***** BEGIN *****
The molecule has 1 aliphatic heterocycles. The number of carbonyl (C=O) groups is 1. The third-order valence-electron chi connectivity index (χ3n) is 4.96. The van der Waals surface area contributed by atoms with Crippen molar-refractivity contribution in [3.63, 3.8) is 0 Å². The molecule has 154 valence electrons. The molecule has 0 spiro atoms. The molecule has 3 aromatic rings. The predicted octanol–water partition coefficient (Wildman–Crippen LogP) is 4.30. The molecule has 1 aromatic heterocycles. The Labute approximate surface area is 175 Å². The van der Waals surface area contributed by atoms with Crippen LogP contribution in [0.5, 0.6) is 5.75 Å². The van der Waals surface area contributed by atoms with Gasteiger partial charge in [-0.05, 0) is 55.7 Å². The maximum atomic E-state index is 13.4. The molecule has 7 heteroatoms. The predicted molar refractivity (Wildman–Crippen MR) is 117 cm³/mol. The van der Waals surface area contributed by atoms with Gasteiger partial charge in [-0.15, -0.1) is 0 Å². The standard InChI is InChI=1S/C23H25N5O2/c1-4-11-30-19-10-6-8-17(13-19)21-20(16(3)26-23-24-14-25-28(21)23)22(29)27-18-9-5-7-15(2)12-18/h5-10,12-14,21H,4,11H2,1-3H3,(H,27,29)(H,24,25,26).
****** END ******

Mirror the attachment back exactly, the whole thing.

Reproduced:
The molecule has 1 aliphatic heterocycles. The number of carbonyl (C=O) groups is 1. The third-order valence-electron chi connectivity index (χ3n) is 4.96. The van der Waals surface area contributed by atoms with Crippen molar-refractivity contribution in [3.63, 3.8) is 0 Å². The molecule has 154 valence electrons. The molecule has 0 spiro atoms. The molecule has 3 aromatic rings. The predicted octanol–water partition coefficient (Wildman–Crippen LogP) is 4.30. The molecule has 1 aromatic heterocycles. The Labute approximate surface area is 175 Å². The van der Waals surface area contributed by atoms with Crippen LogP contribution in [0.5, 0.6) is 5.75 Å². The van der Waals surface area contributed by atoms with Gasteiger partial charge in [-0.05, 0) is 55.7 Å². The maximum atomic E-state index is 13.4. The molecule has 7 heteroatoms. The predicted molar refractivity (Wildman–Crippen MR) is 117 cm³/mol. The van der Waals surface area contributed by atoms with Gasteiger partial charge in [-0.15, -0.1) is 0 Å². The standard InChI is InChI=1S/C23H25N5O2/c1-4-11-30-19-10-6-8-17(13-19)21-20(16(3)26-23-24-14-25-28(21)23)22(29)27-18-9-5-7-15(2)12-18/h5-10,12-14,21H,4,11H2,1-3H3,(H,27,29)(H,24,25,26).